Mind over Matter, Money over Mind

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One in seventeen people in America live with a serious mental illnesses. The film industry, for a very long time, has been obsessed with movies about the supernatural and evil, and have in the process managed to commodify people with mental illness. Paranormal Activity 1, 2, and 3, Jennifer’s Body, Orphan, Push and Minority Report, just to name a few, are all movies that in one way or another objectify people with a mental illness and the traits pertaining to it. Take the movie Push for example, it objectifies the traits of a mental disorder known as psychosis. It is a very serious mental disorder, and sickeningly common, effecting every three in one-hundred people. Psychosis effects the way that a person experiences and reacts to emotions, and can cause people to feel pain that is not there and not being inflicted on them. This same trait is present in one of the main characters in Push, who is a “watcher.” She has the ability to see things before they happen and feel others’ pain. The movie Push made $44,411,527 at the box office and $16,878,589 in DVD sales, while in the past few years over a billion dollars has been cut from mental health services. I believe that the film industry should not be objectifying and commodifying people with mental illnesses and their traits at the same place time that the government is cutting massive amounts of funding for programs that would actually help real people who are currently suffering from these disorders and their effects.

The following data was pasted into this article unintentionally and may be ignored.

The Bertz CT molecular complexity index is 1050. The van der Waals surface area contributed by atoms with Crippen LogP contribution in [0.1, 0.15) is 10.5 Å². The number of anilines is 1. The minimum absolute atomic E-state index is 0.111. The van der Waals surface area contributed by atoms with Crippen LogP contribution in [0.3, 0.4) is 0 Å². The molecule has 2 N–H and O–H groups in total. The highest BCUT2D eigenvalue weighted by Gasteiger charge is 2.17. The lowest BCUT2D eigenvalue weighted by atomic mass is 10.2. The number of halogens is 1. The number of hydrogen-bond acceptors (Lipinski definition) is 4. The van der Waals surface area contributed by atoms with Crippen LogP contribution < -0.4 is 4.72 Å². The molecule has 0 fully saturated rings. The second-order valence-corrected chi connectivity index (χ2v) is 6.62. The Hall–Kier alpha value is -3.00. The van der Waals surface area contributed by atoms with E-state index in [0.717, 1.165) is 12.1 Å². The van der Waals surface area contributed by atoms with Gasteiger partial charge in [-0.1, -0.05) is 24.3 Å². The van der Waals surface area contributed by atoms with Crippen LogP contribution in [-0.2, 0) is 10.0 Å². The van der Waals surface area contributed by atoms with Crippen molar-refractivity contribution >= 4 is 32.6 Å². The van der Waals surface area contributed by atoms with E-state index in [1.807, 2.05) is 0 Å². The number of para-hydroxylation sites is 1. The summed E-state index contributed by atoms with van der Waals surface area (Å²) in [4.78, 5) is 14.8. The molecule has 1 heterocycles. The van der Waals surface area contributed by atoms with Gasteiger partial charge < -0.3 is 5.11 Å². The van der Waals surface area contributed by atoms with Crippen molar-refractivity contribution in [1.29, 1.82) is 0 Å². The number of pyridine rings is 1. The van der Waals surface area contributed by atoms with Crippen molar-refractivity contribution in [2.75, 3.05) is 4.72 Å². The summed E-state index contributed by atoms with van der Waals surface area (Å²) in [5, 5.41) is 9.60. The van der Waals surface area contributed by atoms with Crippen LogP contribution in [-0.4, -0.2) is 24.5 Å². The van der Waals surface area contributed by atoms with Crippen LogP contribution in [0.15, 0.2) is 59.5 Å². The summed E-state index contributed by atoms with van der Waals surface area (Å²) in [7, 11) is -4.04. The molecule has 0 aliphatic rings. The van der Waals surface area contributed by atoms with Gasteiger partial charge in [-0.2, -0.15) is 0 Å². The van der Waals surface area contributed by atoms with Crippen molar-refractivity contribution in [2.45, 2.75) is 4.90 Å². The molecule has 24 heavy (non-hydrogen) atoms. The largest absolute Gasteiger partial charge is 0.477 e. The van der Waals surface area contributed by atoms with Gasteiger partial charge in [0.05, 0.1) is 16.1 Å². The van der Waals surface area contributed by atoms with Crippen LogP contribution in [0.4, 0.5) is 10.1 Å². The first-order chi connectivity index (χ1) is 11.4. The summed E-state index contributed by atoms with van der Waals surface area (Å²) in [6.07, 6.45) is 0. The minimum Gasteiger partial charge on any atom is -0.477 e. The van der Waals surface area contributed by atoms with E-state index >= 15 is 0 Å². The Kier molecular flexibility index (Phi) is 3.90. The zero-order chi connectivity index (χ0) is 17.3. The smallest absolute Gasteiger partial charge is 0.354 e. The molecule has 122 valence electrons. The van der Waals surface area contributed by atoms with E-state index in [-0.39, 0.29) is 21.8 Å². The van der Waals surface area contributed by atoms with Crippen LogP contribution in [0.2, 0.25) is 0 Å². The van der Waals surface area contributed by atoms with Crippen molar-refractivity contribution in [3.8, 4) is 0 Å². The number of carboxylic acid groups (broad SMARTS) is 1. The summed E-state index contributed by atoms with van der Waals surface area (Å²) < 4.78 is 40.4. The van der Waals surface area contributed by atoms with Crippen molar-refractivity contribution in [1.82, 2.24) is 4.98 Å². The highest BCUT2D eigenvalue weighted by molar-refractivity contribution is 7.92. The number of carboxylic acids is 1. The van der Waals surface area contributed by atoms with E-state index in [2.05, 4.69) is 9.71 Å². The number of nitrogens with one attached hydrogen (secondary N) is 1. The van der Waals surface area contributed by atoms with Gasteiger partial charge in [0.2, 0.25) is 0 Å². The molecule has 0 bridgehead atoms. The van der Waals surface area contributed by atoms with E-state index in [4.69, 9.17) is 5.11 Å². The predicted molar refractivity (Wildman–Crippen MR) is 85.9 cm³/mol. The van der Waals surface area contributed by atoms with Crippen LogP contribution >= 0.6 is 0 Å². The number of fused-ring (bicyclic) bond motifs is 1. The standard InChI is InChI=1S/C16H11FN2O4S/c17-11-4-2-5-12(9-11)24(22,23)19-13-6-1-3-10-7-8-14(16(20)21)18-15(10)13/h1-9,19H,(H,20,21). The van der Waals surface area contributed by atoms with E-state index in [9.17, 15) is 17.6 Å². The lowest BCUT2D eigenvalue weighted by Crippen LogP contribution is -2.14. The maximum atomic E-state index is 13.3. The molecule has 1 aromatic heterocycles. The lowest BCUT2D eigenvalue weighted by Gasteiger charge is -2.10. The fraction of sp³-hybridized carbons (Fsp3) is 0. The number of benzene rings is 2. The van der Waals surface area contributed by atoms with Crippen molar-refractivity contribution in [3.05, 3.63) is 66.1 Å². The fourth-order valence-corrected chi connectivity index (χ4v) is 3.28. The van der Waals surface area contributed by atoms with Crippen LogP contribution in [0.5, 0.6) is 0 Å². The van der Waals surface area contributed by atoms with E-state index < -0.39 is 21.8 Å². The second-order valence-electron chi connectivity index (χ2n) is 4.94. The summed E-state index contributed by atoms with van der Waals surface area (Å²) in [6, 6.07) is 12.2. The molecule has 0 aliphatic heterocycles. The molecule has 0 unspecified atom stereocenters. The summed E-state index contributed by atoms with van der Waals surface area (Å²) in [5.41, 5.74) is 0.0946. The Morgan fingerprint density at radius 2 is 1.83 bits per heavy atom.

Four of the most serious and most diagnosable mental disorders, are also some of the ones that get used the most in movies. These four disorders are: depersonalization disorder, psychosis, identity disorder and OCD. One percent of the population of America suffers from depersonalization disorder. This state causes a person to experience periods of detachment from one’s self or one’s surroundings, it often leads to not recalling memories, or having thoughts of something suddenly and not...
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